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Expectations

Old Git

New Member
Camino(s) past & future
2018 Portuguese
#1
I am hoping to do the Finesterre next year but I am a 72 year old having 4 prosthesis so I'm not the quickest ! and partially sighted as a result of 3 strokes last year.
Can anyone give me advice of what to expect in terms of distances and terrain, thanks
 

Tincatinker

Moderator
Staff member
Camino(s) past & future
Lots ;0)
#2
Amigo, I think that for you doing the Finisterre will be a bit like doing the Tango. You'll do it but perhaps not quite as elegantly as you might have. ;) Most of the terrain is fairly gentle, rolling hills. The track over the "mountain" has been much improved by the xunta and the notorious descent into Cee is a well graded path rather than the rocky route it was. https://www.gronze.com/santiago-finisterre will provide all the info you need on distances, profiles and accommodation. Happy planning and Buen Camino
 

davebugg

"When I Have Your Wounded" - Dustoff Motto
Camino(s) past & future
Camino Frances...
Sept. 2017: SJPdP to Burgos
Sept./Oct. 2018: SJPdP to Santiago de Compostela
#3
I am hoping to do the Finesterre next year but I am a 72 year old having 4 prosthesis so I'm not the quickest ! and partially sighted as a result of 3 strokes last year.
Can anyone give me advice of what to expect in terms of distances and terrain, thanks
Welcome to the Forum, Old Git :)

The good news is, you are in a forum with a wonderful group of people. Most are here to help people like you to achieve their pilgrimage goals. We can offer you encouragement, knowledge, and point you in the direction that will help you help yourself.

Given those physical concerns which you have shared with us, please listen carefully to the advice of those experienced in that route. Also keep in mind that you can consider supplemental help in order to achieve your goals if you are simply unable to physically do 100% of the walking. There are buses and taxis which can help you through the most problematic parts of the route. You can also use supplemental transportation to assist you if you find that you cannot manage the daily distance you want to achieve; you can walk for as long as you can manage, then take a taxi to your lodging the rest of the way.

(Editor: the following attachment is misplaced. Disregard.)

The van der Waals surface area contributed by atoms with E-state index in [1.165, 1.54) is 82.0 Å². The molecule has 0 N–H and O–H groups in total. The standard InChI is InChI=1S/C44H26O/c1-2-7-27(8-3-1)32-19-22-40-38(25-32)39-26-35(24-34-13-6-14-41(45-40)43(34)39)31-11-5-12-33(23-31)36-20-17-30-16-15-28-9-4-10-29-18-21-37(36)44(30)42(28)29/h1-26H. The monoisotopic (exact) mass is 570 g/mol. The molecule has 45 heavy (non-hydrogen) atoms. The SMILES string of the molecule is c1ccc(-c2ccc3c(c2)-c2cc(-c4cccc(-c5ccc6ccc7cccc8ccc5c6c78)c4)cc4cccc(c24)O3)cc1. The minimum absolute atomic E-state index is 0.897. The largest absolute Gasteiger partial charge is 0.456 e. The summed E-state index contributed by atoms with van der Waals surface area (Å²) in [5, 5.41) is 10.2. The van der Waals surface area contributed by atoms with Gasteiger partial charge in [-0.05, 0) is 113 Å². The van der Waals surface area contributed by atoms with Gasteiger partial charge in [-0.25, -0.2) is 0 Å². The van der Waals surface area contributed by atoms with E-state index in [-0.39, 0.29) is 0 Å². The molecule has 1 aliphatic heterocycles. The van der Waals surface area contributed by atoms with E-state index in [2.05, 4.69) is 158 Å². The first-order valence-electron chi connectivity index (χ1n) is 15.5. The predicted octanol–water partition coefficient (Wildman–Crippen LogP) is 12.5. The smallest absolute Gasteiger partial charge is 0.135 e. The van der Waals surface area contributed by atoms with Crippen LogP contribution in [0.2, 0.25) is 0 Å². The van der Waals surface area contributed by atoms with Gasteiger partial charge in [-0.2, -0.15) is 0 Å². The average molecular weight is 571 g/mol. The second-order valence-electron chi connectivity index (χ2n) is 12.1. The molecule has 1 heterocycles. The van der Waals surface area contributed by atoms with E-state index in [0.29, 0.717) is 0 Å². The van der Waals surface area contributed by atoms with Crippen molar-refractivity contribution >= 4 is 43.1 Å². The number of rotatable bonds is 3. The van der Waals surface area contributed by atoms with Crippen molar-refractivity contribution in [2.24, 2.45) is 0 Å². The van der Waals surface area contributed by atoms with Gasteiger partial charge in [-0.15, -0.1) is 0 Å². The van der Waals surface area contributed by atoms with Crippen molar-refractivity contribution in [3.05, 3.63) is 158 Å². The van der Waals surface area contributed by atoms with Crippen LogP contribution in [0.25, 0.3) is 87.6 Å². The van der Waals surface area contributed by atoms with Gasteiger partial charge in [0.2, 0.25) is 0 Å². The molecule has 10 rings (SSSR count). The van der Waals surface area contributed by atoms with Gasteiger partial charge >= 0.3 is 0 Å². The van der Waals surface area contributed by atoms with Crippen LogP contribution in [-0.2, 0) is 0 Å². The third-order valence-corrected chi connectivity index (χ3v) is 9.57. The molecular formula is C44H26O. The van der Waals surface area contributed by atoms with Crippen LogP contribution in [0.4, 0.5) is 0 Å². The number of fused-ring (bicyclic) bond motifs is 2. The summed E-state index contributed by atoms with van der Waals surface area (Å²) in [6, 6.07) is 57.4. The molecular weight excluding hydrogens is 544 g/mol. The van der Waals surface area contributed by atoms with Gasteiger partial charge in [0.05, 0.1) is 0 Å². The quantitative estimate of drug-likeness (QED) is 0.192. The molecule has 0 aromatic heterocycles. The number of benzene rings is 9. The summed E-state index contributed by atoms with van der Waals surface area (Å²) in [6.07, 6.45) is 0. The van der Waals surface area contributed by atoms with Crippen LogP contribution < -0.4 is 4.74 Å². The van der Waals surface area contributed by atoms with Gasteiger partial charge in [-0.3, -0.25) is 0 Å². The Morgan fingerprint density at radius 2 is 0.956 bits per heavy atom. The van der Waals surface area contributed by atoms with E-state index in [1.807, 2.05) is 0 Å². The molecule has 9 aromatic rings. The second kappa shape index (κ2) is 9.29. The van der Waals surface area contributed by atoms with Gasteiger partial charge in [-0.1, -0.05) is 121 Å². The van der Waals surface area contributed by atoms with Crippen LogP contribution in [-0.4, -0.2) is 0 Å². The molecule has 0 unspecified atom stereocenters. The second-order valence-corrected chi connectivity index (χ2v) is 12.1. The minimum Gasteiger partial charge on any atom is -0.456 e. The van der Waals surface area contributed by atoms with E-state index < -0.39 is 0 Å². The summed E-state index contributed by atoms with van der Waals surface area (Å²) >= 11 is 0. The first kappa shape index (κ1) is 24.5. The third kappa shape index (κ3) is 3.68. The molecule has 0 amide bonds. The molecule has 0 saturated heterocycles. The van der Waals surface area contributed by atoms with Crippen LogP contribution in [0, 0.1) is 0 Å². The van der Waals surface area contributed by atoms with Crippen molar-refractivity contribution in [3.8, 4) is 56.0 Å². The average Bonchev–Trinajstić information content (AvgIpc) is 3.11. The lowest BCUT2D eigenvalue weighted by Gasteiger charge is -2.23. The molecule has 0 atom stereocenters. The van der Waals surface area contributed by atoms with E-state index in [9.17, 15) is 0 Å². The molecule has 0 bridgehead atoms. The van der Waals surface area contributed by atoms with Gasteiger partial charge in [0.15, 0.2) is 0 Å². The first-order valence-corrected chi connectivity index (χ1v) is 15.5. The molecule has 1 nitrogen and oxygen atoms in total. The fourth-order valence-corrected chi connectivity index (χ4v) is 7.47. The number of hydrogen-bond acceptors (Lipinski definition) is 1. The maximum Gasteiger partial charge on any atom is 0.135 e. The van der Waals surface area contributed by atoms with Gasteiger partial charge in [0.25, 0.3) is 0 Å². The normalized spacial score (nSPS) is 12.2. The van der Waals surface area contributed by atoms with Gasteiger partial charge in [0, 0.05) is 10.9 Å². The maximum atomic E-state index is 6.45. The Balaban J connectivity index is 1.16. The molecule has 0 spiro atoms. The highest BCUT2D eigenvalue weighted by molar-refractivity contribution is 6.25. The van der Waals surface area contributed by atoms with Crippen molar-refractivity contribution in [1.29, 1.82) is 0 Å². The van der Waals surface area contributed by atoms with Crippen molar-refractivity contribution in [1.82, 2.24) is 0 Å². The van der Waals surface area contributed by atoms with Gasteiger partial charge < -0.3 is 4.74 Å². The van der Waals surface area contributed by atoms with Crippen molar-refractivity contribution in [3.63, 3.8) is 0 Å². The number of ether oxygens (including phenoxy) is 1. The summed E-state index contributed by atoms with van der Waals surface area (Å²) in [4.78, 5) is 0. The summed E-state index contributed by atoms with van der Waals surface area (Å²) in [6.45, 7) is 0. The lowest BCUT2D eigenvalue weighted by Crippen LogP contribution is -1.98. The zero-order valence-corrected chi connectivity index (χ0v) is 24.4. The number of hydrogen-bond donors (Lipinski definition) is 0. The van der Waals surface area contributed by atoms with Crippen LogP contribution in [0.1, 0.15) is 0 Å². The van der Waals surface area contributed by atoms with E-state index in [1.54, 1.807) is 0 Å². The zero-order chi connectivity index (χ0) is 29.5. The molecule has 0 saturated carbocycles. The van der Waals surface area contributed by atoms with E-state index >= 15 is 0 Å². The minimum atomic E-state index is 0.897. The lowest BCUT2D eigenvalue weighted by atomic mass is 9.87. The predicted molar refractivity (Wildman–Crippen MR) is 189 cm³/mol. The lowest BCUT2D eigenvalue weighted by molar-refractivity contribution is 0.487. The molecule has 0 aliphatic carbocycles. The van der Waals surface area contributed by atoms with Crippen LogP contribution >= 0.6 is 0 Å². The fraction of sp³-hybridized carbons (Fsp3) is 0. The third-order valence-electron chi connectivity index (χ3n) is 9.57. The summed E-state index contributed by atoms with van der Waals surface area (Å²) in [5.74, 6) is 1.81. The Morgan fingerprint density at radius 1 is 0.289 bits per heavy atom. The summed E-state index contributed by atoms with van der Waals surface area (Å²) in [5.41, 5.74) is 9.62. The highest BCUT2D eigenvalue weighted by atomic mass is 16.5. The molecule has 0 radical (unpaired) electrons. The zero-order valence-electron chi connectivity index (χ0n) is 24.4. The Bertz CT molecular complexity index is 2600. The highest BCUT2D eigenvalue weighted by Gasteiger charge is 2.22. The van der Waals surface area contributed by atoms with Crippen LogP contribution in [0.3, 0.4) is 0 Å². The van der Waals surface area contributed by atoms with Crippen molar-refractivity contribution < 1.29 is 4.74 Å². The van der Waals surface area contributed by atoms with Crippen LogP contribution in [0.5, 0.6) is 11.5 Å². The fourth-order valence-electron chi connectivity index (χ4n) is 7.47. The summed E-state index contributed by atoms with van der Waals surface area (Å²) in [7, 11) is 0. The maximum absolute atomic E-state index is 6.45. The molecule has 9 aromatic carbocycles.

Do not focus on what you can't do, evaluate honestly what you can do and then brainstorm strategies to compensate. There are many of us here who are gladly willing to help, and those who will have shared your same concerns that can relate to you how they accomplished their Camino goals.

My suggestion to start is this:
  1. Take a deep breath. Write down in large letters the reasons why you want to go on Camino. Place that piece of paper where you can see it every day. That way, if anxieties and fears threaten to overwhelm you as you plan, you can just breath, read what you have written, and focus on those reasons until the negative stuff fades.
  2. Make a list of questions and concerns that you have.
  3. Go to the Search Engine at the top of the Forum pages.
  4. Enter the words or phrase that you want more information about. You will get a huge amount of information to explore.
  5. If you find that you need help with anything, post a new thread so that your question or concern can be readily seen. If you post a question within someone else's thread, you won't receive as big of a response.
  6. Remember that perfect timing as it relates to how you feel, scheduling, and day to day life issues, seldom align themselves perfectly. If one waits for such to occur, doing something like a pilgrimage will always be in danger of taking a back seat while you wait for that perfect alignment to happen.
My thoughts and prayers are with you as you plan your journey. While you might not be able to do the Camino the manner that most pilgrims are able to do so, there can be a way for you to achieve your goals.
 
Camino(s) past & future
Camino Frances, 2015
#4
In 2015 the tourist office in Santiago de Compostela gave out a free guide for the walks to Muxia and Finisterra (in English). I found a version of this online at: http://www.caminodesantiago.gal/documents/17639/155453/Fisterra Muxía - Plano - EN.pdf?version=1.0

My concern for you is that the albergues were further apart than on the CF and thus there could be longer daily walks. However, since the PDF was created, more places to stop have been created. See the link to Gronze in post #2 to see how things are now.